Charlotte start-ups: Don’t take one penny from an investor; do this instead

Charlotte start-ups: Don’t take one penny from an investor; do this instead
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(An entrepreneur for more than 20 years, Mac Lackey has built and sold five companies and raised more than $75 million dollars in capital. He and his startups have been featured on CNN, The Wall Street Journal, Fast Company, USAToday and The New York Times.)

If we hear startup stories or follow entrepreneurial news, the steps leading to success seem clear: You have a great idea; you run the idea by friends or colleagues who absolutely love it; then, you raise money to get your idea off the ground.

The critical step to getting something off the ground being “you raise money.”

I’ve been hearing support for the raise-money-to-be-successful in Charlotte’s startup scene a lot recently. Charlotte does not yet have a deep history of startup success, so our attention gravitates towards trendy discussions like this.

Having raised over $100 million in capital for a variety of businesses over 20 years, I can attest to the fact that the raising-money-first model is an immature, short-term conversation for Charlotte entrepreneurs.

On top of the fact it’s just the wrong way to go about it. In fact, it’s scary wrong.

And here’s why –

That’s not how it works.

Media and pop culture have tricked all of us into believing that this whole scene operates the way the Facebooks do when, in fact, they are outliers. That’s why we call companies like Facebook unicorns – rare, magic feats of energy, time, and, yes, money.

If you have an idea, and you’re waiting to raise money in order to pursue that idea, you’re cheating yourself – and your idea. You may actually miss the boat.

There’s a better way to do it. Develop a clear path and get real about your need for capital.

Here’s the formula:

  1. Define the end
  2. Outline the critical success factors
  3. Develop the plan to reach the critical success factors

Define the end

You’ve heard this a million times – start with the end in mind. So, define what success means to you or what it means to your idea. I’m not talking success one year out. I’m talking five to 10 years from today. Be scary clear on what success looks like for you. Did you sell it for over $10 million dollars? Do you employ 1,000 people? Did you cure a disease? Whatever that is for you, write down every detail you want to define that end with HD-quality clarity.

Outline the critical success factors

When you start by defining the end, you now know what you are shooting for; so, now you have to clearly define how you’re doing to get there. And you’ll get there with critical success factors – those non-negotiables with the power to elevate your idea.

At that halfway mark, what value do you need to have created by this point to reach the long-term goal? If you want to sell the company for $10 million in six years, what has to happen to make your company worth that in three years? Do you need patents awarded? Do you need exclusive distribution deals? Do you need 1 million customers paying $10 a month? Do you need to hire people or build products?

Again, write them all down. Challenge yourself to be as clear and as specific as possible.

Develop your plan

Now, back it up one more time – what do you need to get from today to those critical FIRST critical success factors? If you need a patent do you have the right patent attorney? Have you studied successful patents for their content, style and approach?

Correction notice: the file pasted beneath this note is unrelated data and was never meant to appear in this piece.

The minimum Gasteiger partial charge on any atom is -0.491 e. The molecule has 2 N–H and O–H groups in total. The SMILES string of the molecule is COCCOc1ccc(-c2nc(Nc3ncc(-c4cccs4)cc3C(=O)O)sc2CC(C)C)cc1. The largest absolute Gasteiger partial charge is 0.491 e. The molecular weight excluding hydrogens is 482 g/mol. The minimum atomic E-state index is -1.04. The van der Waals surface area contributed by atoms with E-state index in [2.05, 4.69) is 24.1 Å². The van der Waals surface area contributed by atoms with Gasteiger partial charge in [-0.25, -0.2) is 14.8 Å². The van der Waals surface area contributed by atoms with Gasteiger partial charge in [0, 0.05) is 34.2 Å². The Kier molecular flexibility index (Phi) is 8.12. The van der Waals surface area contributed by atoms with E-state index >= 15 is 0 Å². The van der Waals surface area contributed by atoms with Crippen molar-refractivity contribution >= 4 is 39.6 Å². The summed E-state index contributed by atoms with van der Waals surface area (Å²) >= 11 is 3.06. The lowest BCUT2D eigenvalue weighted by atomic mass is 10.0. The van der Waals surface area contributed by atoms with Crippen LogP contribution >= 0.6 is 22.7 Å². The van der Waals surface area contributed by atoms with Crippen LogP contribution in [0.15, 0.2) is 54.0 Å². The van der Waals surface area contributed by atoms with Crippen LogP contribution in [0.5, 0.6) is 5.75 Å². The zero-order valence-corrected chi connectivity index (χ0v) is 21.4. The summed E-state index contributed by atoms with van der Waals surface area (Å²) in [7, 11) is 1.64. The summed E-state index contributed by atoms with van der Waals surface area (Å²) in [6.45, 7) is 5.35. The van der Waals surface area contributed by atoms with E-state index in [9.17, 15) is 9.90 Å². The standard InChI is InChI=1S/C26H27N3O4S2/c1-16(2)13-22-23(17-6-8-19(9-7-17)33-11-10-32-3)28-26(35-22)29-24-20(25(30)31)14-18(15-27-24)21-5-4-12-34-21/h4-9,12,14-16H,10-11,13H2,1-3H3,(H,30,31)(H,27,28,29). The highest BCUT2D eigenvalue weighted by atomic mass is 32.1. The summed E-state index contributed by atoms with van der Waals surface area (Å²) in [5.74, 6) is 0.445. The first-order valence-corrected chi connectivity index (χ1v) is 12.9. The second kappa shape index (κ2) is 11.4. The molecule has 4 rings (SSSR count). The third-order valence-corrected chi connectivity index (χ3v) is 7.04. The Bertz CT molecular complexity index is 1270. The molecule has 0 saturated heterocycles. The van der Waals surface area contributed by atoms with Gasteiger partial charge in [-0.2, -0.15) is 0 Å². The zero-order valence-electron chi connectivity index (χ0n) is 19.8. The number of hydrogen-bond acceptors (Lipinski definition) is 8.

Map every one of those critical success factors back to right now. What HAS to happen? Brainstorm every possible way to reach your CSFs. Be creative. Be though. The more approaches and the more ideas the better.

. . .

To really test it, none of those first three steps can involve raising capital.

For example, if you think you need to hire a top patent attorney as one of your first steps, don’t immediately say to yourself: See, I need to raise $100,000 to pay that great local patent attorney John Smith to even think about getting this idea off the ground.

In that moment, here’s what you should be thinking about: Who do I know that can connect me to John Smith? What is John Smith motivated by, and is that something I can offer? (Maybe John Smith’s daughter plays guitar, and you’ve been meaning to put that Music major to use.) Put serious energy into mapping your way to these CSFs without using capital.

Raising money is the entrepreneur’s chest beating – you raised how much money how quickly? But, focusing on raising money is like creating a whole new business. Don’t miss the boat by focusing on capital.

I’m not telling you not to raise money. You might, in fact, need to raise money at some point. What I’m saying is you don’t need to do that first. Also consider things from the venture capitalist’s perspective – are they interested in investing in an idea that’s already rolling and knows exactly what it needs the money for and what’s possible with it or are they interested in investing an idea that’s still…an idea?

Too many times, entrepreneurs or start-ups use raising money as not only a crutch, but also an excuse for avoiding the hard work. It’s time to do the hard work. The longer you wrap yourself up in the story that you need the capital investment to get moving, the longer the world waits for your idea.

If Charlotte needs anything right now, it’s your bright, creative mind and the big banks supporting startup ideas and innovation. Charlotte will then have a sustainable ecosystem whereby banks fund startups driving innovation which then get sold to banks who need the innovation.

All that’s possible for the future of Charlotte as a result of that ecosystem starts with you – not with money.

This is part of our Startup series. If you’re a startup leader and would like to participate, please email Trent at

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